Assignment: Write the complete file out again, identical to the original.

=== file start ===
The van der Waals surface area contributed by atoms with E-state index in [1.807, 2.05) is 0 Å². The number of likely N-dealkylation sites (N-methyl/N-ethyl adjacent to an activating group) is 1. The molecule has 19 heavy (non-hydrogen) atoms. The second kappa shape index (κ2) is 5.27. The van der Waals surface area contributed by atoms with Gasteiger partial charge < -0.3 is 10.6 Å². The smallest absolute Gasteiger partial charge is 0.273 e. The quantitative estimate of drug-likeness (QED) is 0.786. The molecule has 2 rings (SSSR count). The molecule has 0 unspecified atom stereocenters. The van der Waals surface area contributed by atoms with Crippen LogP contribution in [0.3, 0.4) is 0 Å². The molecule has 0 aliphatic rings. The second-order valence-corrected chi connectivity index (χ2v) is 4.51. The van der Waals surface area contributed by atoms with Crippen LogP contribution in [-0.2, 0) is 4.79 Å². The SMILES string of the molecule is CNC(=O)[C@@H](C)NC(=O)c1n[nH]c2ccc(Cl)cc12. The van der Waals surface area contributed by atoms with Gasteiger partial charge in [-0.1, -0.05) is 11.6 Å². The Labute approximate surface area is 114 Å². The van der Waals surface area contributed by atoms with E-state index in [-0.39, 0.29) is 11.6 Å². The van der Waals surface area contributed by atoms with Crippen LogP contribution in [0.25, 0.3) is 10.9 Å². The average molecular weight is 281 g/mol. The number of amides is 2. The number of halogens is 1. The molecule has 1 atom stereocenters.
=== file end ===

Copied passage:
The van der Waals surface area contributed by atoms with E-state index in [1.807, 2.05) is 0 Å². The number of likely N-dealkylation sites (N-methyl/N-ethyl adjacent to an activating group) is 1. The molecule has 19 heavy (non-hydrogen) atoms. The second kappa shape index (κ2) is 5.27. The van der Waals surface area contributed by atoms with Gasteiger partial charge < -0.3 is 10.6 Å². The smallest absolute Gasteiger partial charge is 0.273 e. The quantitative estimate of drug-likeness (QED) is 0.786. The molecule has 2 rings (SSSR count). The molecule has 0 unspecified atom stereocenters. The van der Waals surface area contributed by atoms with Crippen LogP contribution in [0.3, 0.4) is 0 Å². The molecule has 0 aliphatic rings. The second-order valence-corrected chi connectivity index (χ2v) is 4.51. The van der Waals surface area contributed by atoms with Crippen LogP contribution in [-0.2, 0) is 4.79 Å². The SMILES string of the molecule is CNC(=O)[C@@H](C)NC(=O)c1n[nH]c2ccc(Cl)cc12. The van der Waals surface area contributed by atoms with Gasteiger partial charge in [-0.1, -0.05) is 11.6 Å². The Labute approximate surface area is 114 Å². The van der Waals surface area contributed by atoms with E-state index in [-0.39, 0.29) is 11.6 Å². The van der Waals surface area contributed by atoms with Crippen LogP contribution in [0.25, 0.3) is 10.9 Å². The average molecular weight is 281 g/mol. The number of amides is 2. The number of halogens is 1. The molecule has 1 atom stereocenters.